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How Can I Avoid Leg Cramps When Taking Cholesterol Medicine?

author image Deborah Lundin
Deborah Lundin is a professional writer with more than 20 years of experience in the medical field and as a small business owner. She studied medical science and sociology at Northern Illinois University. Her passions and interests include fitness, health, healthy eating, children and pets.
How Can I Avoid Leg Cramps When Taking Cholesterol Medicine?
Leg cramps are a side effect of cholesterol medications.

If you have been diagnosed with high cholesterol, your physician might have prescribed a statin drug to lower your cholesterol levels. Unfortunately, one of the common side effects of statins is leg and muscle cramps. While these should be mild, some patients can experience severe of painful cramps. If you experience leg cramping with your statin medication, consult with your physician to evaluate the benefits of taking the medication versus the side effects you are experiencing. If your cramps are severe, your physician might discontinue the statin prescribed, but there are some ways to help alleviate the cramping and pain.

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Step 1

Have your physician test your vitamin E levels. A 2010 review published in “Medical Hypotheses” suggests that statin use can cause a lowering of vitamin E levels in the blood that could result in statin myopathy, or muscle cramps. If your levels are low, your physician can advise you on taking a vitamin E supplement, which might help relieve your leg cramps.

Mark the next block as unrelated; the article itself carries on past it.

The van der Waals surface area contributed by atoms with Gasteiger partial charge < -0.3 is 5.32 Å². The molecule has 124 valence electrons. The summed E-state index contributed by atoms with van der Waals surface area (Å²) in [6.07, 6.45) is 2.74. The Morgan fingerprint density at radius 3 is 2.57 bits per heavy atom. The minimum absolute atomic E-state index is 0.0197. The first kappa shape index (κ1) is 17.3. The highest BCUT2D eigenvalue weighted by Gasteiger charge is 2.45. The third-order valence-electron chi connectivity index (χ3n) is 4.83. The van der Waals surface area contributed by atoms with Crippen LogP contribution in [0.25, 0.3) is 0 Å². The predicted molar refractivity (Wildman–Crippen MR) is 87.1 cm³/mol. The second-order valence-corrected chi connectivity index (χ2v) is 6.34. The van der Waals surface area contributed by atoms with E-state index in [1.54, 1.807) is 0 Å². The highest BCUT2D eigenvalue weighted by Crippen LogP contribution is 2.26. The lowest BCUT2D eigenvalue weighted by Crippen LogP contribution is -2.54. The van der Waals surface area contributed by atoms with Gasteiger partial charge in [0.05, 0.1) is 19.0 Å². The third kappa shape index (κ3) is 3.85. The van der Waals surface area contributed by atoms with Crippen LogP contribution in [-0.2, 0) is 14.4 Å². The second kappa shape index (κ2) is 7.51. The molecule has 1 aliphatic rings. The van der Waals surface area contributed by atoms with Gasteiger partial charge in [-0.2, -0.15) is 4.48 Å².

Step 2

Have your physician test your levels of vitamin D. A 2010 study published in the “Southern Medical Journal” found that while both statin use and vitamin D deficiencies were associated with myalgias, treatment of the vitamin D deficiency was able to relieve leg cramps. This study showed that patients previously unable to take statins due to severe cramping were able to take them and achieve lipid-lowering success once their vitamin D deficiency was treated. If your levels show you are vitamin D deficient, your physician can prescribe vitamin D supplements.

Step 3

Talk with your physician about taking a coenzyme Q10 vitamin supplement. A 2010 report in “The Ochsner Journal” showed that statins reduce the levels of coenzyme Q10 in your bloodstream and that a deficiency might be related to statin-induced myopathy. While researchers believe that more research needs to be conducted, treatment with a coenzyme supplement could be beneficial.

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